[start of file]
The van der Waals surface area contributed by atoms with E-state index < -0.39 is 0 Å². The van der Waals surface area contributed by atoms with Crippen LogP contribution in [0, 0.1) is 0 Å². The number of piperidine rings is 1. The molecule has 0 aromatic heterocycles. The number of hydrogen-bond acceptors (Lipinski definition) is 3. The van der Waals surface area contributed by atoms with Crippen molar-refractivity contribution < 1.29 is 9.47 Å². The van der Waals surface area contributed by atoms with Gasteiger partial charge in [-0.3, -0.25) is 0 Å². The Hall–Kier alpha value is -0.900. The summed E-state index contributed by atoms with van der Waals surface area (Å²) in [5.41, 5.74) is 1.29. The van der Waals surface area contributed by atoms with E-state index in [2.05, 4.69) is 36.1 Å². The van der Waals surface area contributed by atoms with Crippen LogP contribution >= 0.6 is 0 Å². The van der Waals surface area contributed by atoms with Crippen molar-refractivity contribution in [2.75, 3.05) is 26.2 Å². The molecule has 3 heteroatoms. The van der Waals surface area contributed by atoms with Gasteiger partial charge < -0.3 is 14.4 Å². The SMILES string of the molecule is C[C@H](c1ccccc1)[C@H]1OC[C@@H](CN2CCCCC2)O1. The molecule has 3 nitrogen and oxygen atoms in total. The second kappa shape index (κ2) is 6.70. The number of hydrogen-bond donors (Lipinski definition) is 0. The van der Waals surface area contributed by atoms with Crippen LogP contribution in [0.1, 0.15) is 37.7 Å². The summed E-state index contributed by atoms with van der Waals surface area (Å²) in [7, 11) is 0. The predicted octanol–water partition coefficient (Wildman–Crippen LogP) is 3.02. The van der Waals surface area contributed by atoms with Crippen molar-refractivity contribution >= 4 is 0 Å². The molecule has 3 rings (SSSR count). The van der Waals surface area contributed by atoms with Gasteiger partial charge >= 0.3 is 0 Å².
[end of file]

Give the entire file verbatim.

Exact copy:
The van der Waals surface area contributed by atoms with E-state index < -0.39 is 0 Å². The van der Waals surface area contributed by atoms with Crippen LogP contribution in [0, 0.1) is 0 Å². The number of piperidine rings is 1. The molecule has 0 aromatic heterocycles. The number of hydrogen-bond acceptors (Lipinski definition) is 3. The van der Waals surface area contributed by atoms with Crippen molar-refractivity contribution < 1.29 is 9.47 Å². The van der Waals surface area contributed by atoms with Gasteiger partial charge in [-0.3, -0.25) is 0 Å². The Hall–Kier alpha value is -0.900. The summed E-state index contributed by atoms with van der Waals surface area (Å²) in [5.41, 5.74) is 1.29. The van der Waals surface area contributed by atoms with E-state index in [2.05, 4.69) is 36.1 Å². The van der Waals surface area contributed by atoms with Crippen LogP contribution >= 0.6 is 0 Å². The van der Waals surface area contributed by atoms with Crippen molar-refractivity contribution in [2.75, 3.05) is 26.2 Å². The molecule has 3 heteroatoms. The van der Waals surface area contributed by atoms with Gasteiger partial charge < -0.3 is 14.4 Å². The SMILES string of the molecule is C[C@H](c1ccccc1)[C@H]1OC[C@@H](CN2CCCCC2)O1. The molecule has 3 nitrogen and oxygen atoms in total. The second kappa shape index (κ2) is 6.70. The number of hydrogen-bond donors (Lipinski definition) is 0. The van der Waals surface area contributed by atoms with Crippen LogP contribution in [0.1, 0.15) is 37.7 Å². The summed E-state index contributed by atoms with van der Waals surface area (Å²) in [7, 11) is 0. The predicted octanol–water partition coefficient (Wildman–Crippen LogP) is 3.02. The van der Waals surface area contributed by atoms with Crippen molar-refractivity contribution >= 4 is 0 Å². The molecule has 3 rings (SSSR count). The van der Waals surface area contributed by atoms with Gasteiger partial charge >= 0.3 is 0 Å².